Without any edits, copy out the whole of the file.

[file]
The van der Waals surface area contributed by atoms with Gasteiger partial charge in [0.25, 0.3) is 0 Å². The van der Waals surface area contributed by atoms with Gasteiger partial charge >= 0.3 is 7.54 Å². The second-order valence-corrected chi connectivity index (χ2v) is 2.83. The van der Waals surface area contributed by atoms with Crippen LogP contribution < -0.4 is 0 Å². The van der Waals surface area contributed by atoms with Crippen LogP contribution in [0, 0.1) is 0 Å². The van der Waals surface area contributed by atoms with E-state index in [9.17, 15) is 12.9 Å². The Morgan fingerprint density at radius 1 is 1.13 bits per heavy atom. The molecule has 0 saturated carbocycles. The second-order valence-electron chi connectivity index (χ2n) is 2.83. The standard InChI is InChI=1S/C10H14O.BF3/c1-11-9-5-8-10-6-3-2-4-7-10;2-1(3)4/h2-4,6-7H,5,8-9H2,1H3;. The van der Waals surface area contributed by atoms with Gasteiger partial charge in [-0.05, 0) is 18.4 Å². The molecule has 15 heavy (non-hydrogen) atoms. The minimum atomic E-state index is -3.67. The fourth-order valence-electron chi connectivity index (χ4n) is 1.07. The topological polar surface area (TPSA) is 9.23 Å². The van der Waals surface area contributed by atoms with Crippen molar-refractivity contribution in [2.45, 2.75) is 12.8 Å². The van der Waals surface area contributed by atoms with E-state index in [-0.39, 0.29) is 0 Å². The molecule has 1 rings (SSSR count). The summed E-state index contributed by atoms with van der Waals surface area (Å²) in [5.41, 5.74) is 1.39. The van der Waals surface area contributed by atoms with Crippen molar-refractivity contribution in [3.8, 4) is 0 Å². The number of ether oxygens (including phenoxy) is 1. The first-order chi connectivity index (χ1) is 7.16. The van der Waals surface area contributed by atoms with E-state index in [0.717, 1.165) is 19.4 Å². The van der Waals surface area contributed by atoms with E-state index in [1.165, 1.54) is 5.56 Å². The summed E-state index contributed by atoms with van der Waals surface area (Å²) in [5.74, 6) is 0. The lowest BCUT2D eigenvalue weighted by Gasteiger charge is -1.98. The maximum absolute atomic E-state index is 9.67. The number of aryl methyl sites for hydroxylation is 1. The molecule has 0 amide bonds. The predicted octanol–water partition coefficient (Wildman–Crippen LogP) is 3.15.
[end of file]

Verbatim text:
The van der Waals surface area contributed by atoms with Gasteiger partial charge in [0.25, 0.3) is 0 Å². The van der Waals surface area contributed by atoms with Gasteiger partial charge >= 0.3 is 7.54 Å². The second-order valence-corrected chi connectivity index (χ2v) is 2.83. The van der Waals surface area contributed by atoms with Crippen LogP contribution < -0.4 is 0 Å². The van der Waals surface area contributed by atoms with Crippen LogP contribution in [0, 0.1) is 0 Å². The van der Waals surface area contributed by atoms with E-state index in [9.17, 15) is 12.9 Å². The Morgan fingerprint density at radius 1 is 1.13 bits per heavy atom. The molecule has 0 saturated carbocycles. The second-order valence-electron chi connectivity index (χ2n) is 2.83. The standard InChI is InChI=1S/C10H14O.BF3/c1-11-9-5-8-10-6-3-2-4-7-10;2-1(3)4/h2-4,6-7H,5,8-9H2,1H3;. The van der Waals surface area contributed by atoms with Gasteiger partial charge in [-0.05, 0) is 18.4 Å². The molecule has 15 heavy (non-hydrogen) atoms. The minimum atomic E-state index is -3.67. The fourth-order valence-electron chi connectivity index (χ4n) is 1.07. The topological polar surface area (TPSA) is 9.23 Å². The van der Waals surface area contributed by atoms with Crippen molar-refractivity contribution in [2.45, 2.75) is 12.8 Å². The van der Waals surface area contributed by atoms with E-state index in [-0.39, 0.29) is 0 Å². The molecule has 1 rings (SSSR count). The summed E-state index contributed by atoms with van der Waals surface area (Å²) in [5.41, 5.74) is 1.39. The van der Waals surface area contributed by atoms with Crippen molar-refractivity contribution in [3.8, 4) is 0 Å². The number of ether oxygens (including phenoxy) is 1. The first-order chi connectivity index (χ1) is 7.16. The van der Waals surface area contributed by atoms with E-state index in [0.717, 1.165) is 19.4 Å². The van der Waals surface area contributed by atoms with E-state index in [1.165, 1.54) is 5.56 Å². The summed E-state index contributed by atoms with van der Waals surface area (Å²) in [5.74, 6) is 0. The lowest BCUT2D eigenvalue weighted by Gasteiger charge is -1.98. The maximum absolute atomic E-state index is 9.67. The number of aryl methyl sites for hydroxylation is 1. The molecule has 0 amide bonds. The predicted octanol–water partition coefficient (Wildman–Crippen LogP) is 3.15.